Banks may be undermining their own efforts at Big Data, according to a recent Information Week column.
“When faced with the requirements of a new big data initiative, banks too often only draw on prior experience and attempt to leverage familiar technologies and software-development-lifecycle (SDLC) methodologies for deployment,” writes Michael Flynn, managing director in AlixPartners’ Information Management Services Community.
The problem: Those technologies enforce structure and focus on optimizing processing performance. That means the data is aggregated and normalized in an environment that works against Big Data sets in three ways, Flynn explains:
- An inability to respond to changes in the data stream due to rigid schemas
- Potential problems with tracing data lineage
- Data governance problems because multiple data “constituents retain responsibility for an extended, multi-stage data flow”
It makes sense that legacy data environments might hinder Big Data, but Flynn goes several steps further, criticizing traditional approaches to managing, implementing and changing projects.
These traditional techniques for managing data projects are all based on the premise that the platform won’t change a lot in the foreseeable future. The opposite is true with Big Data platform requirements, Flynn explains, which are expected to evolve.
“Therefore, any rigidity in the deployment approach can pose immediate risks of stagnation and failed adaptation,” he writes.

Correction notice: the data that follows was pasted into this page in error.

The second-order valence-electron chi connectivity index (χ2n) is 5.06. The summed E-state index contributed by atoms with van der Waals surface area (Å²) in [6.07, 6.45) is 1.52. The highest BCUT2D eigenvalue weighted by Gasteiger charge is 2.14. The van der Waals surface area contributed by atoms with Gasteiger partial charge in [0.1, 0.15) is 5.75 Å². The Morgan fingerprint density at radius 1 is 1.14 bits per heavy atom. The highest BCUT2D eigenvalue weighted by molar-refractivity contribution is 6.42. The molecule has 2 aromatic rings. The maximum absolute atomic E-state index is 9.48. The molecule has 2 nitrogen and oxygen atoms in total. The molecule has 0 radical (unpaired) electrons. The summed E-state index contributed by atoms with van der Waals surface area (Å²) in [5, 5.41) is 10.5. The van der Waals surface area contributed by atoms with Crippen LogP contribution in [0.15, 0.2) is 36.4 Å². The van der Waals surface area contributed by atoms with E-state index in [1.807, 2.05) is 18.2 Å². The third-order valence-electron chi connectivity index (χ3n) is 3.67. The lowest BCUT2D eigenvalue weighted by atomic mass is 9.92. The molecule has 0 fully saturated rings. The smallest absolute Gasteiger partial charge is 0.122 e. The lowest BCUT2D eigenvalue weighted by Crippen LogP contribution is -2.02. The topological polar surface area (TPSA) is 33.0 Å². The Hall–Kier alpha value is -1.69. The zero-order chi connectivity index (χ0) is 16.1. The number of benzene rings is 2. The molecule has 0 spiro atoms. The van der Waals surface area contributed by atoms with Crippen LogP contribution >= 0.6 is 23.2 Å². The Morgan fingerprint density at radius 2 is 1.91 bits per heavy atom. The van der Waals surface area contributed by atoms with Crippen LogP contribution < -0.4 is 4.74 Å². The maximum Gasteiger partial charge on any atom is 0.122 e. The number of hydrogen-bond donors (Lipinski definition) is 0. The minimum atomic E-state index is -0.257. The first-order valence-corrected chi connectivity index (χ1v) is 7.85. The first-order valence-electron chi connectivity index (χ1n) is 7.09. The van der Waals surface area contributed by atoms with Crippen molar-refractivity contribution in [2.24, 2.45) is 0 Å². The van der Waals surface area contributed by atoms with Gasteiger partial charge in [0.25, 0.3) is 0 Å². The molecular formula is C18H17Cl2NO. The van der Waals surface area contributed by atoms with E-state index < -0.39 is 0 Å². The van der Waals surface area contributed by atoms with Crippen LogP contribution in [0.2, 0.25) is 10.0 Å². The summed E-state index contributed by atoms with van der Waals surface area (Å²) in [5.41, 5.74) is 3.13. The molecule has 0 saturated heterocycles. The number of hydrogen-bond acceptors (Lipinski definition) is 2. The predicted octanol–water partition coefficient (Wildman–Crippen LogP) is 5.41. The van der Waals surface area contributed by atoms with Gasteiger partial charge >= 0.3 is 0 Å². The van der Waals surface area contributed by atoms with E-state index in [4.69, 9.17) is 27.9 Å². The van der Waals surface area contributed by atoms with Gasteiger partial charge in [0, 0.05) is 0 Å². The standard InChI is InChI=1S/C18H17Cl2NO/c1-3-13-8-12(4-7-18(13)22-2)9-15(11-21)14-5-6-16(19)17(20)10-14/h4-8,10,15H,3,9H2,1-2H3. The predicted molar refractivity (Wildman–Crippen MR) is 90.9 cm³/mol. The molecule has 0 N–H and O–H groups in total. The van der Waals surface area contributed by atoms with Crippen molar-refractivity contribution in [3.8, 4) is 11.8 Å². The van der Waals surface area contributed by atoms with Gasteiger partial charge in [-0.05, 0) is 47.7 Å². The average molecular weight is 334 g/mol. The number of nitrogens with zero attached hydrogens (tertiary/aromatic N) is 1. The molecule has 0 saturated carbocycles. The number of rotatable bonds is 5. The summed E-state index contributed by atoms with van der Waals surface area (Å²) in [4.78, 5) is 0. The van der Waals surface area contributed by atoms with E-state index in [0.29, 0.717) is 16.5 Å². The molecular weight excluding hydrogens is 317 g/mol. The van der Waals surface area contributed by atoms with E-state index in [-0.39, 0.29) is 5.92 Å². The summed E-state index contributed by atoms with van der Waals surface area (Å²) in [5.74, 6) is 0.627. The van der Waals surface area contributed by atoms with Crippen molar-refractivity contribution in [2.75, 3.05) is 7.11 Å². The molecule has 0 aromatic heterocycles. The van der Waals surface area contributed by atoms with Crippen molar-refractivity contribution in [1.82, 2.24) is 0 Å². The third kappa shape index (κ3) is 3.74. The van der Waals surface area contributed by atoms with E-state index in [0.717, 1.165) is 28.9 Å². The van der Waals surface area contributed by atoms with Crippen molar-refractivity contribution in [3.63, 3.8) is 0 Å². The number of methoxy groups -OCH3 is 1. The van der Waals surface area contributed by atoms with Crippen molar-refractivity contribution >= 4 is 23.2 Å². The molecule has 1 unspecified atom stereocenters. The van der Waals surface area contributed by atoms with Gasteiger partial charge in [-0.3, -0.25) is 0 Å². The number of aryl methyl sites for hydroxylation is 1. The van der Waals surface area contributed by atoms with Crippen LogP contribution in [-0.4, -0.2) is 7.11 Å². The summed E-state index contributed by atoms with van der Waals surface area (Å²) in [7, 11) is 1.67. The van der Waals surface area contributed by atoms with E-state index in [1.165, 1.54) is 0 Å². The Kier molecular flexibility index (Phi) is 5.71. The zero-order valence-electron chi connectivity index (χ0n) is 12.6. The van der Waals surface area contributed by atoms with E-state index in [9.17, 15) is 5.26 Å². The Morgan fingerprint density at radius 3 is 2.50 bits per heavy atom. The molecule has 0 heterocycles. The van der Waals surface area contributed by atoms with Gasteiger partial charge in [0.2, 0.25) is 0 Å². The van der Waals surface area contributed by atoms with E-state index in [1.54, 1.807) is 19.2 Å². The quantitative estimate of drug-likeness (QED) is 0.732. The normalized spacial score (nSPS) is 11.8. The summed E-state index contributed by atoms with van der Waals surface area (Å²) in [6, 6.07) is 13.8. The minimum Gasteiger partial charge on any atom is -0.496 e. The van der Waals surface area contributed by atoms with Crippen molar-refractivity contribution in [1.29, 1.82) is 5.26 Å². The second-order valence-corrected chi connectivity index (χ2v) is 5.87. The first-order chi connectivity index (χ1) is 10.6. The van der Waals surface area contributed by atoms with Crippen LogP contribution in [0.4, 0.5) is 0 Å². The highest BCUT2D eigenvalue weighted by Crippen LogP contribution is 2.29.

Flynn contends that this accounts for the results of a recent Said Business School at the University of Oxford study, in which 91 percent of banks said they lacked the key skills necessary to execute Big Data more efficiently and only 3 percent reported that their organizations had deployed Big Data on an on-going basis.
It’s not because banks don’t care about Big Data, either. The same study found that 64 percent of those surveyed agreed that Big Data proficiency provides a competitive advantage.
So what’s the solution for banks or any organization?
Obviously, the infrastructure needs to change and Flynn recommends the usual: distributed computing systems such as Hadoop or NoSQL databases.
When it comes to managing the actual implementations, he favors an Agile development methodology. Agile development allows IT to deliver the project rapidly but in iterative increments.
Neither suggestion is new advice. I’ve seen Agile development recommended by other experts. It makes sense when you think about the data paradigm shift both IT and the business must make with Big Data.